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State of the City: Even with COVID, 2020 was a good year for Newport, City Manager Fromme says

Not even the challenges of the COVID-19 pandemic could halt the job growth, investment and progress in The City of Newport over the last year.

Newport added new jobs and businesses, improved infrastructure and attracted new commercial, residential and hospitality developments and investment, City Manager Tom Fromme said Monday in his annual State of the City address to the Newport City Commission.

“The past year has been difficult and challenging, but we are beginning to see light at the end of the tunnel,” Fromme told the Commissioners. “It is years like this where we discover how resilient our community can be during stressful times. Now is the time to reignite our optimism and look both back and forward to our accomplishments and goals.”

Fromme reported that the city’s General Fund Cash Balance increased by nearly $900,000 to more than $4.3 million. In the last six years, the city’s net payroll tax revenues have grown by $1.4 million.

Over the last year, Newport gained 72 new companies and 263 net new employees. Job growth is critical, Fromme said, since payroll taxes are the city’s primary source of revenue, accounting for approximately 32 percent of the budget.

“From a financial point of view, 2020 was a good year for the city even in the midst of the COVID pandemic, which caused many local businesses to close throughout a significant portion of the year,” he said.

Other highlights of the last year include:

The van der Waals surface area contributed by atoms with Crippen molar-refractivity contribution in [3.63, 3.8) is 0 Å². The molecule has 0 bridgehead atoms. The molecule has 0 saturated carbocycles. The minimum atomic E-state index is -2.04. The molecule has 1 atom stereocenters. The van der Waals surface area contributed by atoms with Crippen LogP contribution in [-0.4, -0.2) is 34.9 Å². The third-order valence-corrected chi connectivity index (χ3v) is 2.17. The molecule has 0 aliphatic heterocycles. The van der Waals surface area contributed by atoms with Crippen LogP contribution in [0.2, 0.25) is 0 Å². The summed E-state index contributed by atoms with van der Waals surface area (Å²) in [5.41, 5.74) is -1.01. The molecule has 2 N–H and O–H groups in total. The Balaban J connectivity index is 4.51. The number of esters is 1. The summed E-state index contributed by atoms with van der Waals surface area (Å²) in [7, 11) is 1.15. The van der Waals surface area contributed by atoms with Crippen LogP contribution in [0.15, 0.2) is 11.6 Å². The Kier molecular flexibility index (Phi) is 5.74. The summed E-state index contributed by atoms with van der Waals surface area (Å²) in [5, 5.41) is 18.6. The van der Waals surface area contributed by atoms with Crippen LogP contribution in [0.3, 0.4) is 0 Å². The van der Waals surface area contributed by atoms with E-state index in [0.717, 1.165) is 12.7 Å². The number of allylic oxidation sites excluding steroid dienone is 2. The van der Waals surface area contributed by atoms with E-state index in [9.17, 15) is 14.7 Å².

• Issuing $11.7 million in bonds for vital infrastructure projects that the city will leverage with federal and state grant dollars to improve the Monmouth Street/U.S. 27 corridor – including the underpass railroad bridge section – as well as Festival Park along the Ohio River.

• Under new ownership, Newport on the Levee launched a $100 million renovation.

• Corporex Cos. has completed construction of the $40 million music venue and will begin construction of a hotel and office building in the near future.

• Due to effective financial management, Newport’s bond rating has improved to A+ by Standard & Poor, a credit rating agency.

• The Academy on 4th Residential development opened to new residents moving into the city.

• Work continued on the Skypoint Luxury Condos being developed on the site of the former Baptist Convalescent Home.

• Initial work began on the Citi-Rama residential development along 13th Street.

City-wide street and sidewalk repaving programs and Monmouth Street streetscape improvements began and will continue through 2021.

• Planning began for a mixed-use hotel and office development on the site adjacent to the World Peace Bell.

• The Route 9 improvement project is nearing completion of its final phase, opening a new growth corridor for the city.

Like other communities, Newport is facing challenges, including continuing to provide quality services in the face of rising state pension costs of $1.2 million a year.

“Perhaps the most difficult challenge for Newport and for surrounding cities is addressing the delivery of public services to our residents,” Fromme said. “We continue to operate with a very small, efficient staff and make every effort to provide a high-quality of service in a cost-effective manner.”

Tom Fromme

Fromme pointed out that Newport has reduced the city’s payroll by nearly 30 employees in recent years and now has approximately 114 full-time workers with more than 80 in public safety.

Newport’s goals for 2021 include:

• Continued investment in infrastructure, including improvements to the public safety radio system that first responders rely on.

• Further redevelopment of residential and commercial properties.

• Improve quality of life issues, such as parks and recreation.

• Maintain a safe and walkable community.

• Growing revenues, improving the city’s credit rating and effectively managing expenses.

“Newport has enjoyed one success after another over the last 15 years even through one of the worst recessions in American history and through the COVID-19 outbreak,” Fromme said. “Much was accomplished in 2020, and 2021 continues to look very promising.”

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